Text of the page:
North American large shrub or small deciduous tree
Description: Curious, brownish-red flowers in spring and large, sweet, aromatic fruits in fall; large, tropical leaves turn yellow in fall
Habit: Grows 15 to 20 feet high and spreads by underground runners to 30 feet, forming colonies
Culture: Prefers moist, fertile, deep, slightly acid soils, does well in full sun but often grows in deep, moist shade
Hardiness: USDA Zones 5 through 8
Origin: United States
Attributes: Edible fruit, fall color, rain garden
The Pawpaw is native from New York to Florida and west to Nebraska and Texas, and is most common in the forests of the Mississippi River valley. British patron Peter Collinson was the first to cultivate it in England and the Pawpaw was illustrated by Mark Catesby in his Natural History of Carolina, Florida, and the Bahama Islands (1771). Quaker botanist John Bartram also grew Pawpaws in his garden near Philadelphia and Thomas Jefferson listed it as an ornamental native in his Notes on the State of Virginia (1782).zone3,zone4,zone5,zone6,zone7,zone8,zone9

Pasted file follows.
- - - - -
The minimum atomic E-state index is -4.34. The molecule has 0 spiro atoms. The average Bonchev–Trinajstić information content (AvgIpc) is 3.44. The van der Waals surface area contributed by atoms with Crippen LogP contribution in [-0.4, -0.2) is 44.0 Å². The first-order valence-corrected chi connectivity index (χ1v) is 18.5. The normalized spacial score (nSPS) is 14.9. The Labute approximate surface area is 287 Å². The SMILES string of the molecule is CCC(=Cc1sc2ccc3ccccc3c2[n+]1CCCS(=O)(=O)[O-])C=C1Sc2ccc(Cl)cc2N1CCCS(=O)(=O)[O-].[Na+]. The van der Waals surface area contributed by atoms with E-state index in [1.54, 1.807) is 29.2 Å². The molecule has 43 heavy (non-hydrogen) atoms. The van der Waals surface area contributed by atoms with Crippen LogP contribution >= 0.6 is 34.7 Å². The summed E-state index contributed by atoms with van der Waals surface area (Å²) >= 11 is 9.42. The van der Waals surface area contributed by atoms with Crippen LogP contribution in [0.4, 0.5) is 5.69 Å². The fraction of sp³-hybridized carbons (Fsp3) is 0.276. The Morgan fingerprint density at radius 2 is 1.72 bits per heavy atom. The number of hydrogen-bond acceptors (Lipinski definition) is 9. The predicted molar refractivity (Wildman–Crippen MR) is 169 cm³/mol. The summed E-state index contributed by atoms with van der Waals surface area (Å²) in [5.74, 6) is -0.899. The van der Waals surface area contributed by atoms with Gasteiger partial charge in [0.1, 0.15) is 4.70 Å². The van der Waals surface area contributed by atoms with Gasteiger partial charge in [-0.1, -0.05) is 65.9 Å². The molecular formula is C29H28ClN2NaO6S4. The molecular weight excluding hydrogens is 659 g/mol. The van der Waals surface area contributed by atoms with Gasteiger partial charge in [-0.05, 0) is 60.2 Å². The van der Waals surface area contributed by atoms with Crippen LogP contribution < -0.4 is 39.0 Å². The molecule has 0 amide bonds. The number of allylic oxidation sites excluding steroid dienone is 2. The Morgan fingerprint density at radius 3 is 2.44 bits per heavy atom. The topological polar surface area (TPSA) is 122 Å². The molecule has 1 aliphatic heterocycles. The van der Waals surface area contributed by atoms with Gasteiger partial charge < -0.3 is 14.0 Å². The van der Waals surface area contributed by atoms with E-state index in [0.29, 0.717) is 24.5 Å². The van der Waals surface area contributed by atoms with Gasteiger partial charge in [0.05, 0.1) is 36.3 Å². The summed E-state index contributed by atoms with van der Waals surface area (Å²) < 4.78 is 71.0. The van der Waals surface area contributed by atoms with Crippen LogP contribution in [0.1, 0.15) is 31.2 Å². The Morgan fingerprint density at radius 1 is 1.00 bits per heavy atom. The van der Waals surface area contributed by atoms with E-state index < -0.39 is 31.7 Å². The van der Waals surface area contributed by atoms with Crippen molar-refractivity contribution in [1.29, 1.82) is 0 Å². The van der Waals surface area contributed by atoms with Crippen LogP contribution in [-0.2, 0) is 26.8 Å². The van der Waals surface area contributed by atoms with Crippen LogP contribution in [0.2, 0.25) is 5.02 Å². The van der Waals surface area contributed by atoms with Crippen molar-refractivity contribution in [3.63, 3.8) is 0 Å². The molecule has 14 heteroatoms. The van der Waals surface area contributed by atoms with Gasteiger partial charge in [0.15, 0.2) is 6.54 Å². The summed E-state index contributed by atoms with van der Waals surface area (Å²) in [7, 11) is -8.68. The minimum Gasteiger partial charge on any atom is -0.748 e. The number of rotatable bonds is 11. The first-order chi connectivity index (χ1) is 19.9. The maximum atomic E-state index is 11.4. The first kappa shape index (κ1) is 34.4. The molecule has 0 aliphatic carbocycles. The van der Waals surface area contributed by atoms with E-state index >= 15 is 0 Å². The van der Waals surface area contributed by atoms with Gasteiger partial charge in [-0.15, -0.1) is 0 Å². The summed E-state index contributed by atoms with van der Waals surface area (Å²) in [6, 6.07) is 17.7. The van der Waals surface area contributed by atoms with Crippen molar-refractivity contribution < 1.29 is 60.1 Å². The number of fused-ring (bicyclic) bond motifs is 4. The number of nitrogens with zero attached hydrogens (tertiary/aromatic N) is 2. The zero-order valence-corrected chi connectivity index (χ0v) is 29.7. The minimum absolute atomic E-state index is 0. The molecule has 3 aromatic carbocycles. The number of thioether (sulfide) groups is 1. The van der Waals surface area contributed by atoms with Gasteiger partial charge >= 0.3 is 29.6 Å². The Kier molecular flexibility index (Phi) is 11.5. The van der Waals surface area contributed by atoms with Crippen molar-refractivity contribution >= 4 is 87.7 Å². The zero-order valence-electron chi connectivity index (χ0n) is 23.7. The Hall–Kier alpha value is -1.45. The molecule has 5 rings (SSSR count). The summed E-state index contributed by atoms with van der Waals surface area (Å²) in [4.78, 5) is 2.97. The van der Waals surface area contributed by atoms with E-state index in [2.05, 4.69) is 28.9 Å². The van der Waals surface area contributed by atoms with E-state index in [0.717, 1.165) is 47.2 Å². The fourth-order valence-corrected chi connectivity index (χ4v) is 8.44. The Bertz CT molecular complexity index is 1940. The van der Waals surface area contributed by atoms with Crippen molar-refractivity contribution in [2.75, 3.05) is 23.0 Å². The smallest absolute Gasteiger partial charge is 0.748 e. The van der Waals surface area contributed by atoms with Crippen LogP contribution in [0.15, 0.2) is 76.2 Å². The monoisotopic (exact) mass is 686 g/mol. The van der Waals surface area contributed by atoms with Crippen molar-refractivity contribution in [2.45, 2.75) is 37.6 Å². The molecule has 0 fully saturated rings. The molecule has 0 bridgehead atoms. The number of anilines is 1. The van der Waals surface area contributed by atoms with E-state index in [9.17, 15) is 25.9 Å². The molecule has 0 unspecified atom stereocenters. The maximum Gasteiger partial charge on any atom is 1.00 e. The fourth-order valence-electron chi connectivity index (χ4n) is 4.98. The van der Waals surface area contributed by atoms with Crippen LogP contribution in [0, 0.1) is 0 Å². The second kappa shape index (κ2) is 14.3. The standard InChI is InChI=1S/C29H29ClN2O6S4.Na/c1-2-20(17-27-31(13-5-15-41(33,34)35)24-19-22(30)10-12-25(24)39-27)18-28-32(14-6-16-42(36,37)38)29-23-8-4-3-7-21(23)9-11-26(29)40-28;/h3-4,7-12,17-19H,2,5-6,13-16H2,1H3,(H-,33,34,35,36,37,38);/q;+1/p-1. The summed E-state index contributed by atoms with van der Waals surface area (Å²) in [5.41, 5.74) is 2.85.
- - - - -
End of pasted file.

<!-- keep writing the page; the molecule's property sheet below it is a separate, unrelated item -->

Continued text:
This plant will ship bare root. Two year seedling is approximately 18” tall.zone3,zone4,zone5,zone6,zone7,zone8,zone9
Bare root planting tips:
~ If you can't plant immediately, store your plant in a cool location and keep the roots moist or pot in a container with a nursery potting mix from your local garden center.
~ Before planting, let the roots soak for several hours as you prepare the site. You'll want to dig a large enough hole so the root mass can spread out and the plant is at the same soil level as when it was growing in the nursery.
~ Once planted, water it in well and wait a month before fertilizing. Mulching will help to maintain moisture and raise soil temperatures for faster growth.